The Wordsworth of Wordsworth's Poetry seeks to "avoid" the "apocalyptic" emergence of independent Imagination. The feared event is imaged once in the climactic passage from Prelude VI, in which the Imagination is described as having risen up with blinding force and "halted" the poet in the process of composition. Wordsworth is impressed by the mind's "strength of usurpation." It causes him to say to his "conscious soul," "I recognize thy glory," because its autonomy testifies to its transcendent provenance:
When the light of sense Goes out, but with a flash that has revealed The invisible world, doth greatness make abode, There harbours, whether we be young or old. Our destiny, our being's heart and home, Is with infinitude, and only there. (1850, 6.600-5)
According to Hartman, this is the one moment in which Wordsworth "sounds the depth of the disparity between Nature and Imagination" (59). Characteristically, Wordsworth chooses instead to ease the discontinuity and bring the mind around again to an interchange with the natural world. Why do this? The motive is psychological, Hartman suggests: Wordsworth wards off enclosure in the "solitary self," for the "self-consciousness" that experiences of nature induce in him could be carried to the extreme of isolation. There is the prospect, in Hartman's words, "of an apocalyptic moment in which past and future overtake the present, and the poet, cut off from nature by imagination, is, in an absolute sense, lonely" (46). Wordsworth in his poetry touches on the dread of the soul's loneliness.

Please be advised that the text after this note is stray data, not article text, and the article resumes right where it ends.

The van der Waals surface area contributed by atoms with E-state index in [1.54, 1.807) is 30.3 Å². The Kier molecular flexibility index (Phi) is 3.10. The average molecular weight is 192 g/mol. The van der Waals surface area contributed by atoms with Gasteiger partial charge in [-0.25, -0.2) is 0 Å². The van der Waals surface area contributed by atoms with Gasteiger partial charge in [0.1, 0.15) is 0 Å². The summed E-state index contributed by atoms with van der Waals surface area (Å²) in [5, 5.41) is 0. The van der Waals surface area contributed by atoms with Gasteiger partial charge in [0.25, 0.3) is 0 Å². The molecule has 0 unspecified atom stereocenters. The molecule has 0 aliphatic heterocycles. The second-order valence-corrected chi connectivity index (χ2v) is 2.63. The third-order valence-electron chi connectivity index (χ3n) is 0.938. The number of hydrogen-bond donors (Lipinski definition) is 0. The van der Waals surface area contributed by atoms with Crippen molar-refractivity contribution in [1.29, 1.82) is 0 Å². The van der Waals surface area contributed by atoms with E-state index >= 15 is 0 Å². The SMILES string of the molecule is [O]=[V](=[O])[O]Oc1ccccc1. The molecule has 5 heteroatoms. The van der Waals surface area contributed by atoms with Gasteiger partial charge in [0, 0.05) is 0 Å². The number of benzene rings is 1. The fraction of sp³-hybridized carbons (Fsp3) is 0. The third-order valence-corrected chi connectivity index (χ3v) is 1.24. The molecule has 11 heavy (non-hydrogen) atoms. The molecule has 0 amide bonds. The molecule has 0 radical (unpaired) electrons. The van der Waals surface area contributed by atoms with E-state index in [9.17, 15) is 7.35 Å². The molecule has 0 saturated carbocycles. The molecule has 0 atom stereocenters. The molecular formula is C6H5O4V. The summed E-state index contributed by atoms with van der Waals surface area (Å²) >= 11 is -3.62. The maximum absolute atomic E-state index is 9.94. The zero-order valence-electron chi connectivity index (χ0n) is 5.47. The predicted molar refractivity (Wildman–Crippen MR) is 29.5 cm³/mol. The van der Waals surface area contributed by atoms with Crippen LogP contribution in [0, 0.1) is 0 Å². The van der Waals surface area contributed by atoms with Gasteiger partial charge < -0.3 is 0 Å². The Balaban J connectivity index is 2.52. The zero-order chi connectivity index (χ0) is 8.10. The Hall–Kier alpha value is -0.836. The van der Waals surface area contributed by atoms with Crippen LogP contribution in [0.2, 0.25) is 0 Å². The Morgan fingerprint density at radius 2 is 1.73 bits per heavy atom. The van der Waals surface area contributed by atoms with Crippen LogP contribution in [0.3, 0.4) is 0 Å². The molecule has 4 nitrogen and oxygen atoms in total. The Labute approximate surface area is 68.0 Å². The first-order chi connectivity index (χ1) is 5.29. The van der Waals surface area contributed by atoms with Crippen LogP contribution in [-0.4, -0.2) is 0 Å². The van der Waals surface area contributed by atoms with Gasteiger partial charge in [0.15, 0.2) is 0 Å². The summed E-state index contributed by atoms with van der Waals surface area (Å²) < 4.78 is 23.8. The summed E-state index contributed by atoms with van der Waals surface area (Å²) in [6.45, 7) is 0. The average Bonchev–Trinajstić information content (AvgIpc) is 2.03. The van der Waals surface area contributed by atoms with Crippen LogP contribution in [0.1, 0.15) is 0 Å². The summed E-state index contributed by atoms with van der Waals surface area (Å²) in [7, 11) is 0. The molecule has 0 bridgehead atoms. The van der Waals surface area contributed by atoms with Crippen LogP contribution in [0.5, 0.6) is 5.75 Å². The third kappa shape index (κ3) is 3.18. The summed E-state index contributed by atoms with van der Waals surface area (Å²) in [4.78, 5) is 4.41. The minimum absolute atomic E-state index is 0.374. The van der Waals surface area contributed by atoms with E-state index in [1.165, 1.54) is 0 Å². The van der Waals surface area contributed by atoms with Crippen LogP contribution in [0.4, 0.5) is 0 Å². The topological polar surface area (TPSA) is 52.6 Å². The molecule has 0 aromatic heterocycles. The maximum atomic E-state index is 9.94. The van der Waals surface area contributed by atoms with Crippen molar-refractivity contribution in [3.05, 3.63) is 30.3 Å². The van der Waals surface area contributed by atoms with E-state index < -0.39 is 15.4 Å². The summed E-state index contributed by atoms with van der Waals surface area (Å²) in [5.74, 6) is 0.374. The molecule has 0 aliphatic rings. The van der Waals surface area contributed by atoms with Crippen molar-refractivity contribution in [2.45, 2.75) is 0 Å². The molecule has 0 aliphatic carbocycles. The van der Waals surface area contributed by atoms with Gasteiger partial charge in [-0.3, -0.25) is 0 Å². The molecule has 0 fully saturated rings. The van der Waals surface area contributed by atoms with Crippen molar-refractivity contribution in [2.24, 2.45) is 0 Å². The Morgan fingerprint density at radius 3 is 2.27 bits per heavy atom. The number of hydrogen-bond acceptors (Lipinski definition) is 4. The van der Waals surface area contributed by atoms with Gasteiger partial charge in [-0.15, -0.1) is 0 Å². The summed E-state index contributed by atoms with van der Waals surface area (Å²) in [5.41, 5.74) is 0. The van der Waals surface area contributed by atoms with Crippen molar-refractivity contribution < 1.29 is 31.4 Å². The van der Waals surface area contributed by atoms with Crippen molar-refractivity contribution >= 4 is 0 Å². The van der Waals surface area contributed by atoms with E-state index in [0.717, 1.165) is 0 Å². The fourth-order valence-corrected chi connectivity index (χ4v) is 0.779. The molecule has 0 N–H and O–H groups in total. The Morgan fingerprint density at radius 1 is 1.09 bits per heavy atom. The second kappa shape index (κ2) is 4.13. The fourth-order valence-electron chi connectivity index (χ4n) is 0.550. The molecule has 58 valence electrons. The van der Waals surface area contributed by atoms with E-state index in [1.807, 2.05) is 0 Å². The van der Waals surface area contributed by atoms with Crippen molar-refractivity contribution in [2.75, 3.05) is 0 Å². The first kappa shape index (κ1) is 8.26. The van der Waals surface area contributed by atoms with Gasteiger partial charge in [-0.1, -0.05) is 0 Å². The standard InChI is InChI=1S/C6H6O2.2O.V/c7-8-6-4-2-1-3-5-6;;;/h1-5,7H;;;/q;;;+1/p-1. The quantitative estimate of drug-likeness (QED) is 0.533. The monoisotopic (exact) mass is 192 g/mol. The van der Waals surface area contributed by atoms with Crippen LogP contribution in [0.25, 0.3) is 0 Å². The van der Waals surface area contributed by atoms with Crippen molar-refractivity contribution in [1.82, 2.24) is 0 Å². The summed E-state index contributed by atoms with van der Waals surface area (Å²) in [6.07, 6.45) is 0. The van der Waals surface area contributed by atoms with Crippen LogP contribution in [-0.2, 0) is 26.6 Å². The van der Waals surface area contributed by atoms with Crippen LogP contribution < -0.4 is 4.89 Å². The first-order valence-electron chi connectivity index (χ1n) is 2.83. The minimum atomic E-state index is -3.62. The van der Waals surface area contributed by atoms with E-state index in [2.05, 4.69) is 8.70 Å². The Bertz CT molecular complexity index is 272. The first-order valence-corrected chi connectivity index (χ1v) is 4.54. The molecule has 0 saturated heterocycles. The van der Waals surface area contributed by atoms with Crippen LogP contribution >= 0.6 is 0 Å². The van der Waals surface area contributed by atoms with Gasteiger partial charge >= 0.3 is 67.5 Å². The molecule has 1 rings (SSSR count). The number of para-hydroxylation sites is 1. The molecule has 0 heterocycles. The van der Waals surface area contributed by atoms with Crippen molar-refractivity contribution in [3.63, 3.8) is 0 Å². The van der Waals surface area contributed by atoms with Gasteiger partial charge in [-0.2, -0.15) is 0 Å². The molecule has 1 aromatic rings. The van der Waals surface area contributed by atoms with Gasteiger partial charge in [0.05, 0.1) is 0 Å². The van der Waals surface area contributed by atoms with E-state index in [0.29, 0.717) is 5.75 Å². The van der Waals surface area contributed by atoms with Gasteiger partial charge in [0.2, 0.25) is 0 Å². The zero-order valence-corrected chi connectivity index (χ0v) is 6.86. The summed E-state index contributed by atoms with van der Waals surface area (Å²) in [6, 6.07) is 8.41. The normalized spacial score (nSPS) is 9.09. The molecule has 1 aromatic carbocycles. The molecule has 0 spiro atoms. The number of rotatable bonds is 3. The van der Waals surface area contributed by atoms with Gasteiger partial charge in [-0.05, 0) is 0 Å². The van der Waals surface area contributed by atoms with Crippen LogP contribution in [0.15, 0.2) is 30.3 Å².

I'd like to expand on the Romantic treatment of the loneliness of the soul. We can distinguish between the everyday loneliness of someone who misses people, and the intuition of the soul, or subject, that as a subject it is alone in the world. Hartman shows that the soul's solitude is a central theme in Wordsworth, and it turns out to be central to Blake as well, and to the one-sided debate between them. Blake recognized that Wordsworth was haunted by apprehension of the soul's solitude. In his characteristic way, he gives a polemical analysis of where this apprehension came from, and how it might be surmounted. He seems to have had the opposite intuition from Wordsworth: namely that loneliness comes from naturalism, rather than transcendentalism. To overcome loneliness, Blake said, one must accept the transcendent provenance or what the Gnostics called the "acosmicism of the soul." Blake never saw the sixth book of The Prelude, but he thought that Wordsworth had finally come around in the Intimations Ode, where he takes the Gnostic and Neo-Platonic view that the soul is not at home in the world. Here they agree, in spirit, on the philosophical concept of the "soul in exile," which appeals to them deeply in its psychological resonance, its concentration on the experience of the lonely soul--without quickly resolving it, as orthodox Christianity does, into loneliness for God. The Gnostics say the life of the soul in the world is characterized by "forlorness, homesickness, [and] dread" (to borrow the words of Hans Jonas, in The Gnostic Religion.) For Blake and Wordsworth, this picture captures the feature of phenomenal selfhood that their own poetry dwells on--its sense of itself as solitary and anomalous. Despite their great differences, they share the one essential topic: the uneasiness of the subject within its own subjectivity.